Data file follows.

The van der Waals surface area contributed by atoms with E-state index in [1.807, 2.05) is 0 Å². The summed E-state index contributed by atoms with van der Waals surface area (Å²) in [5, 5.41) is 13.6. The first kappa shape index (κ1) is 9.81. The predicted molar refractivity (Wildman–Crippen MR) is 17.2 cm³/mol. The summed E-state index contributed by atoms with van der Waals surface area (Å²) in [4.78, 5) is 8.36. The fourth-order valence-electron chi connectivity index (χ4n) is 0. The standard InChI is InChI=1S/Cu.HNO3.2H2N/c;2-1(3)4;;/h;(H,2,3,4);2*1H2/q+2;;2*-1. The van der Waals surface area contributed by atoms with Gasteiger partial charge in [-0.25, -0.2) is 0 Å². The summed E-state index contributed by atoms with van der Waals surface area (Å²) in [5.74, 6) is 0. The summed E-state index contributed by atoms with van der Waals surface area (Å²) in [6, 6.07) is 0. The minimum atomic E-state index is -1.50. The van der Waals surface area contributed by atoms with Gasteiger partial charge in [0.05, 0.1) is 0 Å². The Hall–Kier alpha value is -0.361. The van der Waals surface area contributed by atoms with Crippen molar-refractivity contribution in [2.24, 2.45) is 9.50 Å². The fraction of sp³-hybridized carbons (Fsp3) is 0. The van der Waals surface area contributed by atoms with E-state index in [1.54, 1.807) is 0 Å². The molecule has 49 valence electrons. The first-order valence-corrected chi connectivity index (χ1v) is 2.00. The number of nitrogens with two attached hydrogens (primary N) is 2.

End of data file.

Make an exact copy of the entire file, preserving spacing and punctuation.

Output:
The van der Waals surface area contributed by atoms with E-state index in [1.807, 2.05) is 0 Å². The summed E-state index contributed by atoms with van der Waals surface area (Å²) in [5, 5.41) is 13.6. The first kappa shape index (κ1) is 9.81. The predicted molar refractivity (Wildman–Crippen MR) is 17.2 cm³/mol. The summed E-state index contributed by atoms with van der Waals surface area (Å²) in [4.78, 5) is 8.36. The fourth-order valence-electron chi connectivity index (χ4n) is 0. The standard InChI is InChI=1S/Cu.HNO3.2H2N/c;2-1(3)4;;/h;(H,2,3,4);2*1H2/q+2;;2*-1. The van der Waals surface area contributed by atoms with Gasteiger partial charge in [-0.25, -0.2) is 0 Å². The summed E-state index contributed by atoms with van der Waals surface area (Å²) in [5.74, 6) is 0. The summed E-state index contributed by atoms with van der Waals surface area (Å²) in [6, 6.07) is 0. The minimum atomic E-state index is -1.50. The van der Waals surface area contributed by atoms with Gasteiger partial charge in [0.05, 0.1) is 0 Å². The Hall–Kier alpha value is -0.361. The van der Waals surface area contributed by atoms with Crippen molar-refractivity contribution in [2.24, 2.45) is 9.50 Å². The fraction of sp³-hybridized carbons (Fsp3) is 0. The van der Waals surface area contributed by atoms with E-state index in [1.54, 1.807) is 0 Å². The molecule has 49 valence electrons. The first-order valence-corrected chi connectivity index (χ1v) is 2.00. The number of nitrogens with two attached hydrogens (primary N) is 2.